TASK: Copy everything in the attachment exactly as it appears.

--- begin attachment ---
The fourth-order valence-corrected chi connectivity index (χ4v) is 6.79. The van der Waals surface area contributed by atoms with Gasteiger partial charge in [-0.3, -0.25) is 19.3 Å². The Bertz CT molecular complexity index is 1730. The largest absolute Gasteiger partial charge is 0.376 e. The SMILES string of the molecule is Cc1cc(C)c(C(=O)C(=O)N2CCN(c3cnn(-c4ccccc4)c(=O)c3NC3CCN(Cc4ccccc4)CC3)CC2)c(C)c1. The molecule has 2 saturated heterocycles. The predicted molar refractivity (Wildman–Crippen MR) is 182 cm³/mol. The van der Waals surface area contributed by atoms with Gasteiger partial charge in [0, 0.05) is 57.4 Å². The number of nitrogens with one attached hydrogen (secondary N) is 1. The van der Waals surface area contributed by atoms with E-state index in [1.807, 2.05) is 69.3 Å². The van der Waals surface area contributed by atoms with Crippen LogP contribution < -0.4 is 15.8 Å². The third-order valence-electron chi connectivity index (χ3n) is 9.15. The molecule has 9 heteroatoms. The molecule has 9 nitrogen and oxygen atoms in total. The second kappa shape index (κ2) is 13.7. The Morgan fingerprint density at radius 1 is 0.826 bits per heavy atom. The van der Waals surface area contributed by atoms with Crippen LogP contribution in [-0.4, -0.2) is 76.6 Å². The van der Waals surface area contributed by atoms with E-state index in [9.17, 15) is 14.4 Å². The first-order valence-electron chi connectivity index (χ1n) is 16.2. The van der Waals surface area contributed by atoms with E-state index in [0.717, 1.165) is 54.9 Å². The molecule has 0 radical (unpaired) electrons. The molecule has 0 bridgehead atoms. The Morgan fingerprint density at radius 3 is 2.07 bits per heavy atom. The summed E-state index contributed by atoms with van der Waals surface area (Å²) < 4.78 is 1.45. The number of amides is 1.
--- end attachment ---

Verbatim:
The fourth-order valence-corrected chi connectivity index (χ4v) is 6.79. The van der Waals surface area contributed by atoms with Gasteiger partial charge in [-0.3, -0.25) is 19.3 Å². The Bertz CT molecular complexity index is 1730. The largest absolute Gasteiger partial charge is 0.376 e. The SMILES string of the molecule is Cc1cc(C)c(C(=O)C(=O)N2CCN(c3cnn(-c4ccccc4)c(=O)c3NC3CCN(Cc4ccccc4)CC3)CC2)c(C)c1. The molecule has 2 saturated heterocycles. The predicted molar refractivity (Wildman–Crippen MR) is 182 cm³/mol. The van der Waals surface area contributed by atoms with Gasteiger partial charge in [0, 0.05) is 57.4 Å². The number of nitrogens with one attached hydrogen (secondary N) is 1. The van der Waals surface area contributed by atoms with E-state index in [1.807, 2.05) is 69.3 Å². The van der Waals surface area contributed by atoms with Crippen LogP contribution < -0.4 is 15.8 Å². The third-order valence-electron chi connectivity index (χ3n) is 9.15. The molecule has 9 heteroatoms. The molecule has 9 nitrogen and oxygen atoms in total. The second kappa shape index (κ2) is 13.7. The Morgan fingerprint density at radius 1 is 0.826 bits per heavy atom. The van der Waals surface area contributed by atoms with Crippen LogP contribution in [-0.4, -0.2) is 76.6 Å². The van der Waals surface area contributed by atoms with E-state index in [9.17, 15) is 14.4 Å². The first-order valence-electron chi connectivity index (χ1n) is 16.2. The van der Waals surface area contributed by atoms with E-state index in [0.717, 1.165) is 54.9 Å². The molecule has 0 radical (unpaired) electrons. The molecule has 0 bridgehead atoms. The Morgan fingerprint density at radius 3 is 2.07 bits per heavy atom. The summed E-state index contributed by atoms with van der Waals surface area (Å²) < 4.78 is 1.45. The number of amides is 1.